I'm aware that the data transfer rate and the amount of memory held in the CPU cache can determine how fast a PC works. There are also probably a bunch of other factors that affect the performance of a system.

For myself and the sake of a lot of others, what information do we need to know to avoid bottlenecks when we are building a computer system? I'm not very familiar with hardware, so please bear with me. The goal is for me to understand what are the most likely areas where a system will bottleneck, and how I can analyze system specifications to understand if there is likely to be a bottleneck that will slow things down unnecessarily.

  1. Processor MHz vs RAM MHz?
  2. Processor MT/s vs Motherboard MT/s?
  3. Data cable transfer width 16 bit?
  4. Hard disk transfer rate Gb/s vs amount of memory accepted by RAM in one go?
  5. Anything else?
  • This is a fairly vague question. Some of your numbered items refer to software aspects rather than hardware aspects, and your question assumes that data transfer rates have to "match" for optimal hardware efficiency, which is not the case. Jul 17 '12 at 17:55
  • Basically, forget about it. Faster is better. If the choice is between a "matched" speed and a faster speed, take the faster one. "Matching" only matters when you're trying to figure out the best bang for your buck, not when you're trying to figure out the best performance. Jul 17 '12 at 19:58

Largely taken from Wikipedia - Memory hierarchy and my own experience:

The Computer Memory Hierarchy

It is inevitable that, the lower down the memory hierarchy you go, the slower the data transfer rates will be. So "matching" the data transfer rates will not be possible. However, for optimal performance, you need to make sure that data which must change or be accessed more frequently is kept in the "higher layers" of the pyramid. For instance, if you access a piece of data 12 times per second, you definitely don't want that data to reside at the bottom of the pyramid, in the tape backup level! You would at least want it to be in the hard drive level, although personally I think it would belong in RAM.

An optimal performance design (of software, services, systems, etc) is designed to take the limitations and realities of the memory hierarchy into account. In other words, if the software you run and the requirements of the data you're transferring are designed in such a way so that the largest and least-intensively-used data is stored in lower stages of the memory hierarchy, and the smallest and most-frequently-used data is stored in the highest stages of the memory hierarchy, you will experience "good performance".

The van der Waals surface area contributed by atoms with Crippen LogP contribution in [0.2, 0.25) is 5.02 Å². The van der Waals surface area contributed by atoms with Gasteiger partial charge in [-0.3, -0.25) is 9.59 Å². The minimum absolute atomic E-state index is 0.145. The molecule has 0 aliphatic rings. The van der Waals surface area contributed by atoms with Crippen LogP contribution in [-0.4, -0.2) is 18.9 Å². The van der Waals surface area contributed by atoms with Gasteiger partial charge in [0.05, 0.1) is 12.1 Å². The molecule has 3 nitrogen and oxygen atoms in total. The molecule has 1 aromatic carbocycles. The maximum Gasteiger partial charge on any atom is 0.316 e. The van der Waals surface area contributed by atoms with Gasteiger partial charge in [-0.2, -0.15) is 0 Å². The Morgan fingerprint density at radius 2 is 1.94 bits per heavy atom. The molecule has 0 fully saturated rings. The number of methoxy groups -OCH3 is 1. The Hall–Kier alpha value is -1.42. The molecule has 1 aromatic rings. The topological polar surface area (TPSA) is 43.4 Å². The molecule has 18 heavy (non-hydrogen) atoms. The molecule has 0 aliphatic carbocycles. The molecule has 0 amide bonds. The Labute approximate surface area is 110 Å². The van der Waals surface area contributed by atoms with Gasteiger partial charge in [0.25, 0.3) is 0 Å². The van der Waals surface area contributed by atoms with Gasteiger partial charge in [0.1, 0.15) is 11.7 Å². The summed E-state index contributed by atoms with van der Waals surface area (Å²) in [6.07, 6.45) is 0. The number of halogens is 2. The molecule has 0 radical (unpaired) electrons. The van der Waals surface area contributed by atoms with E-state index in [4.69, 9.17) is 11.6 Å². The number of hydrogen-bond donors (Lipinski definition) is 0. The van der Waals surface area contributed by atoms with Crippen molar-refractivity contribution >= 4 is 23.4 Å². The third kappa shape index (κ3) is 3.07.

This has many possible ways of implementation:

  1. Programs that access lots of data very frequently, such as graphics device drivers, need to constantly read and write pixel data. This pixel data is displayed on the screen at least 60 times per second. For such frequent use, this data is almost always residing either at the RAM level or the processor cache level, which is very fast but the amount of storage is very limited.

  2. Programs that let you play with large amounts of data that comes and goes, such as word processors, need to somewhat frequently store moderate amounts of data. For example, as you type up a Word document or a post in a Web browser, immediately storing every character to the hard disk or tape would be very slow, so instead they are stored in RAM until you save the file. There are many programs and operating system subsystems that "cache" data in RAM, which means they temporarily store it in RAM or in the processor cache for short periods until you decide to either throw the data away, or save it permanently to disk.

  3. Users who store large files, such as music and video collections, need to manage that data wisely. When you are archiving your data for long term storage, you might back it up to DVDs, BluRay discs, or even to magnetic tape -- but these media are not ideal for fast retrieval due to the need to physically set up tapes and discs, and due to the relatively slow read and write performance (burning a disc takes several minutes). So the ideal situation is that you will store most of the media that you need/want to access most frequently on your hard drive. It is then temporarily copied into memory when it is decoded and played back in real time. So as you go from having the media "around" (archived on DVD), to "immediately accessible" (on hard disk), to "currently playing" (in RAM), it moves up the pyramid.

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